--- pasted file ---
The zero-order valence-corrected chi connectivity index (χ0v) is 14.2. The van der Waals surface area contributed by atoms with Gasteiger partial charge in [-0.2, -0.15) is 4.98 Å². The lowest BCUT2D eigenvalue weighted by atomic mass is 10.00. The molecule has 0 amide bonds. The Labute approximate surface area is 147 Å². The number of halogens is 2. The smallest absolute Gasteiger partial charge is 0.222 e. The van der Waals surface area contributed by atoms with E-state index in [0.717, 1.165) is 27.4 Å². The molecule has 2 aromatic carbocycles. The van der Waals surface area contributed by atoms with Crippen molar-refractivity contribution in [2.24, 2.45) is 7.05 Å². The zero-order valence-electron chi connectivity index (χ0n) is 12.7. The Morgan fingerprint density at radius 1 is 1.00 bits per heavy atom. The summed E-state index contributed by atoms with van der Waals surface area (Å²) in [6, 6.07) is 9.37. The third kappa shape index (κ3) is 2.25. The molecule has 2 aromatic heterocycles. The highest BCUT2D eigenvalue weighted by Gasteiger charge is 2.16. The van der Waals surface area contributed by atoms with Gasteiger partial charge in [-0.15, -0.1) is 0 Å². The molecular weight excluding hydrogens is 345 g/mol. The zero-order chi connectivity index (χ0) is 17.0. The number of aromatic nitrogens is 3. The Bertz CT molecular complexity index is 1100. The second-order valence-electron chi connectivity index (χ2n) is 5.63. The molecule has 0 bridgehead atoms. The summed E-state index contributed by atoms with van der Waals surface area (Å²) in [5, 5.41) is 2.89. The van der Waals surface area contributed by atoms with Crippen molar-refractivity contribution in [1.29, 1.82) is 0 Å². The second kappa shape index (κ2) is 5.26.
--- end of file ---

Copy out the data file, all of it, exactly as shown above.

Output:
The zero-order valence-corrected chi connectivity index (χ0v) is 14.2. The van der Waals surface area contributed by atoms with Gasteiger partial charge in [-0.2, -0.15) is 4.98 Å². The lowest BCUT2D eigenvalue weighted by atomic mass is 10.00. The molecule has 0 amide bonds. The Labute approximate surface area is 147 Å². The number of halogens is 2. The smallest absolute Gasteiger partial charge is 0.222 e. The van der Waals surface area contributed by atoms with E-state index in [0.717, 1.165) is 27.4 Å². The molecule has 2 aromatic carbocycles. The van der Waals surface area contributed by atoms with Crippen molar-refractivity contribution in [2.24, 2.45) is 7.05 Å². The zero-order valence-electron chi connectivity index (χ0n) is 12.7. The Morgan fingerprint density at radius 1 is 1.00 bits per heavy atom. The summed E-state index contributed by atoms with van der Waals surface area (Å²) in [6, 6.07) is 9.37. The third kappa shape index (κ3) is 2.25. The molecule has 2 aromatic heterocycles. The highest BCUT2D eigenvalue weighted by Gasteiger charge is 2.16. The van der Waals surface area contributed by atoms with Gasteiger partial charge in [-0.15, -0.1) is 0 Å². The molecular weight excluding hydrogens is 345 g/mol. The zero-order chi connectivity index (χ0) is 17.0. The number of aromatic nitrogens is 3. The Bertz CT molecular complexity index is 1100. The second-order valence-electron chi connectivity index (χ2n) is 5.63. The molecule has 0 bridgehead atoms. The summed E-state index contributed by atoms with van der Waals surface area (Å²) in [5, 5.41) is 2.89. The van der Waals surface area contributed by atoms with Crippen molar-refractivity contribution in [1.29, 1.82) is 0 Å². The second kappa shape index (κ2) is 5.26.